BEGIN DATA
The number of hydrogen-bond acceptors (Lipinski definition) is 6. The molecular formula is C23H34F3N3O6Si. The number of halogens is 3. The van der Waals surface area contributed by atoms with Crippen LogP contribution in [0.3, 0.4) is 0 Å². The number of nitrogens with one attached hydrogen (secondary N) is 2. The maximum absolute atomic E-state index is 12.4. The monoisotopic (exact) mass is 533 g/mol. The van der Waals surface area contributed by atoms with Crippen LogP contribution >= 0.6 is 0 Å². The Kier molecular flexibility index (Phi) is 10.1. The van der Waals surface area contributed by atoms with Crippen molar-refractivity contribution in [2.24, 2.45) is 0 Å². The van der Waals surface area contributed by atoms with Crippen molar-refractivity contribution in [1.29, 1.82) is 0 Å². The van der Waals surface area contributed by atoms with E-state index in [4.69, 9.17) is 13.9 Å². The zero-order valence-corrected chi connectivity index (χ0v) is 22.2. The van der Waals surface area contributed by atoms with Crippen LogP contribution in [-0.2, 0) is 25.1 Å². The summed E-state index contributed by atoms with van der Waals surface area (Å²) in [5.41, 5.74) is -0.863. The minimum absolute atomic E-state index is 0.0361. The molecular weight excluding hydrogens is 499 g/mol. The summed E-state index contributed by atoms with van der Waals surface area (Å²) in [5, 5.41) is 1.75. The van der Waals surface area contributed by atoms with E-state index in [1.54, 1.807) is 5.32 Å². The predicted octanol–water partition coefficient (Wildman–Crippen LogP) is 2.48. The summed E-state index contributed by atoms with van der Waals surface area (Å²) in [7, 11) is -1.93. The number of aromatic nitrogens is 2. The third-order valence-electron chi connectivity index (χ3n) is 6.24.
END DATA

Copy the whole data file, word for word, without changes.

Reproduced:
The number of hydrogen-bond acceptors (Lipinski definition) is 6. The molecular formula is C23H34F3N3O6Si. The number of halogens is 3. The van der Waals surface area contributed by atoms with Crippen LogP contribution in [0.3, 0.4) is 0 Å². The number of nitrogens with one attached hydrogen (secondary N) is 2. The maximum absolute atomic E-state index is 12.4. The monoisotopic (exact) mass is 533 g/mol. The van der Waals surface area contributed by atoms with Crippen LogP contribution >= 0.6 is 0 Å². The Kier molecular flexibility index (Phi) is 10.1. The van der Waals surface area contributed by atoms with Crippen molar-refractivity contribution in [2.24, 2.45) is 0 Å². The van der Waals surface area contributed by atoms with Crippen molar-refractivity contribution in [1.29, 1.82) is 0 Å². The van der Waals surface area contributed by atoms with E-state index in [4.69, 9.17) is 13.9 Å². The zero-order valence-corrected chi connectivity index (χ0v) is 22.2. The van der Waals surface area contributed by atoms with Crippen LogP contribution in [-0.2, 0) is 25.1 Å². The summed E-state index contributed by atoms with van der Waals surface area (Å²) in [5.41, 5.74) is -0.863. The minimum absolute atomic E-state index is 0.0361. The molecular weight excluding hydrogens is 499 g/mol. The summed E-state index contributed by atoms with van der Waals surface area (Å²) in [5, 5.41) is 1.75. The van der Waals surface area contributed by atoms with E-state index in [1.54, 1.807) is 5.32 Å². The predicted octanol–water partition coefficient (Wildman–Crippen LogP) is 2.48. The summed E-state index contributed by atoms with van der Waals surface area (Å²) in [7, 11) is -1.93. The number of aromatic nitrogens is 2. The third-order valence-electron chi connectivity index (χ3n) is 6.24.